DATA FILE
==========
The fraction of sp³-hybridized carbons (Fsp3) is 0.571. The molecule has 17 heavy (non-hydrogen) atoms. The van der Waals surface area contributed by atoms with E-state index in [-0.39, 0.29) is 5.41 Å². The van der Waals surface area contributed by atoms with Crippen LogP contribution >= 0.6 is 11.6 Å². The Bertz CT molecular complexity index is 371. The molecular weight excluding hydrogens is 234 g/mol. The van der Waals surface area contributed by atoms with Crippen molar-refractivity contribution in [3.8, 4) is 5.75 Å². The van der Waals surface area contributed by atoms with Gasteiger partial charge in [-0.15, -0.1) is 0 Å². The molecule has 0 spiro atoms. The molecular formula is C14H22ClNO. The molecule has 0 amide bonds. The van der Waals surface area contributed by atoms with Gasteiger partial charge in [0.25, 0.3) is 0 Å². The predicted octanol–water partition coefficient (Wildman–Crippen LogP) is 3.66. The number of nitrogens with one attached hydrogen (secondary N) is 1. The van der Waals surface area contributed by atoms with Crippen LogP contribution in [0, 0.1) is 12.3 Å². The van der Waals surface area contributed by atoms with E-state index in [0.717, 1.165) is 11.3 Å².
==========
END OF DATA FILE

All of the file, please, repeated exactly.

The fraction of sp³-hybridized carbons (Fsp3) is 0.571. The molecule has 17 heavy (non-hydrogen) atoms. The van der Waals surface area contributed by atoms with E-state index in [-0.39, 0.29) is 5.41 Å². The van der Waals surface area contributed by atoms with Crippen LogP contribution >= 0.6 is 11.6 Å². The Bertz CT molecular complexity index is 371. The molecular weight excluding hydrogens is 234 g/mol. The van der Waals surface area contributed by atoms with Crippen molar-refractivity contribution in [3.8, 4) is 5.75 Å². The van der Waals surface area contributed by atoms with Gasteiger partial charge in [-0.15, -0.1) is 0 Å². The molecule has 0 spiro atoms. The molecular formula is C14H22ClNO. The molecule has 0 amide bonds. The van der Waals surface area contributed by atoms with Gasteiger partial charge in [0.25, 0.3) is 0 Å². The predicted octanol–water partition coefficient (Wildman–Crippen LogP) is 3.66. The number of nitrogens with one attached hydrogen (secondary N) is 1. The van der Waals surface area contributed by atoms with Crippen LogP contribution in [0, 0.1) is 12.3 Å². The van der Waals surface area contributed by atoms with E-state index in [0.717, 1.165) is 11.3 Å².